Btw... don't go crazy on the number of buffers. In benchmarks (many years ago) I saw little or negative benefits with more than 10 or so. The reason is that RMS does 'read ahead' but not 'keep ahead'. It fills all buffers asynchroneously, but then posts no additional read as buffers get processed. Only when all data is consumed will is re-issue IOs for all buffers, instead ot trying to keep ahead as buffers are processed. Those 'waves' of IOs can confuse storage subsystem, and the first IO in the wave may be slowed down by the rest of the wave... so the program waits.

How much data is in play? tens of megabytes or gigabytes> Will the XFC cache have a change to cache it between the exports and the processing?

Met vriendelijke groetjes. Hein.

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One of the issues with the performance was caused by the logging library I used, which did OPEN/EXTEND/WRITELN/CLOSE every time a line was written. I dropped the library, and wrote my own, which logs in memory and flushes to disk after 512 lines. This improved performance already. The log is also flushed by user error handler. –  Peter Hofman Dec 17 '11 at 14:03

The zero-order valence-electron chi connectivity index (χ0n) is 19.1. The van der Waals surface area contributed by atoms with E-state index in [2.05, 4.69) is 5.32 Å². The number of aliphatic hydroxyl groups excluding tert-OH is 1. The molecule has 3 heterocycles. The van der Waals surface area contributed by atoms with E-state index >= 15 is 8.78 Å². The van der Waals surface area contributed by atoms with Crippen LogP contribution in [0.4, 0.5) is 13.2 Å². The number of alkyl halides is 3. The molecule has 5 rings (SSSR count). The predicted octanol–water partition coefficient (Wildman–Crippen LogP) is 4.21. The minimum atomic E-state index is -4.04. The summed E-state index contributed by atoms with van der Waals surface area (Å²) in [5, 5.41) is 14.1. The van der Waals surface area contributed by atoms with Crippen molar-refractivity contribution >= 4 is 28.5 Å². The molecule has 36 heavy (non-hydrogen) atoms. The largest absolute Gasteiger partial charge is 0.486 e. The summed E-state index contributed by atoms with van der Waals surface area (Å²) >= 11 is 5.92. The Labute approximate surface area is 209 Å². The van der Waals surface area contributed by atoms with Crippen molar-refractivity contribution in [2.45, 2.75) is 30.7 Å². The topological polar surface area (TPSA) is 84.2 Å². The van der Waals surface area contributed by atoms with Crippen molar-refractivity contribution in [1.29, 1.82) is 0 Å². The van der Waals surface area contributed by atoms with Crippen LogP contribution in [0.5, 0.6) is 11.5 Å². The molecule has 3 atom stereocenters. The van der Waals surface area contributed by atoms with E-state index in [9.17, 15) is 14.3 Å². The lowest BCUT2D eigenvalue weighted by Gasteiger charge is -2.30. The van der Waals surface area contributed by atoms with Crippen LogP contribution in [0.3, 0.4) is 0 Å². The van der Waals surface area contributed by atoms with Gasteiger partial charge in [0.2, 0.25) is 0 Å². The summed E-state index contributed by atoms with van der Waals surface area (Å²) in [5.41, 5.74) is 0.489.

Furthermore, I think performance might improve if I use fixed length records, and write/read a large block at a time. This basically means I will padd every line before adding a line feed. That way the file is still readable on Windows, but writing and reading will improve. It is basically the same idea as I applied to the logging, although that is only writing to variable length records. –  Peter Hofman Dec 17 '11 at 14:04
Using fixed length records with fixed length delimited fields, will make the file also more readable when TYPEing it. Thanks for the idea of using fixed length records. –  Peter Hofman Dec 17 '11 at 14:06